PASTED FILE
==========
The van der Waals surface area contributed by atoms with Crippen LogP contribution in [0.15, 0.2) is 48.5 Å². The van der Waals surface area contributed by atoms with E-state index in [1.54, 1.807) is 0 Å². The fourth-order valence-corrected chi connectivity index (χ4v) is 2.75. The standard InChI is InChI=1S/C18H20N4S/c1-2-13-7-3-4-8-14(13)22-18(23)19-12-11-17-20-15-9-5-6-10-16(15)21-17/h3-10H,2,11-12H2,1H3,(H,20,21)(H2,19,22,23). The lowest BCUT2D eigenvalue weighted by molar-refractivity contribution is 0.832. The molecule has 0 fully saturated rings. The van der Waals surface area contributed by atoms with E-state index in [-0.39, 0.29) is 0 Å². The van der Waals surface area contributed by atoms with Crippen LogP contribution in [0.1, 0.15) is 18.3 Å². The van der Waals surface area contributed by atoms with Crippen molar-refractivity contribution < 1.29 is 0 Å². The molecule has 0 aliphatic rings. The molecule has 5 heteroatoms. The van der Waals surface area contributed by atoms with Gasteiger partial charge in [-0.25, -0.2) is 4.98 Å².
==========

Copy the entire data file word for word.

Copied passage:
The van der Waals surface area contributed by atoms with Crippen LogP contribution in [0.15, 0.2) is 48.5 Å². The van der Waals surface area contributed by atoms with E-state index in [1.54, 1.807) is 0 Å². The fourth-order valence-corrected chi connectivity index (χ4v) is 2.75. The standard InChI is InChI=1S/C18H20N4S/c1-2-13-7-3-4-8-14(13)22-18(23)19-12-11-17-20-15-9-5-6-10-16(15)21-17/h3-10H,2,11-12H2,1H3,(H,20,21)(H2,19,22,23). The lowest BCUT2D eigenvalue weighted by molar-refractivity contribution is 0.832. The molecule has 0 fully saturated rings. The van der Waals surface area contributed by atoms with E-state index in [-0.39, 0.29) is 0 Å². The van der Waals surface area contributed by atoms with Crippen LogP contribution in [0.1, 0.15) is 18.3 Å². The van der Waals surface area contributed by atoms with Crippen molar-refractivity contribution < 1.29 is 0 Å². The molecule has 0 aliphatic rings. The molecule has 5 heteroatoms. The van der Waals surface area contributed by atoms with Gasteiger partial charge in [-0.25, -0.2) is 4.98 Å².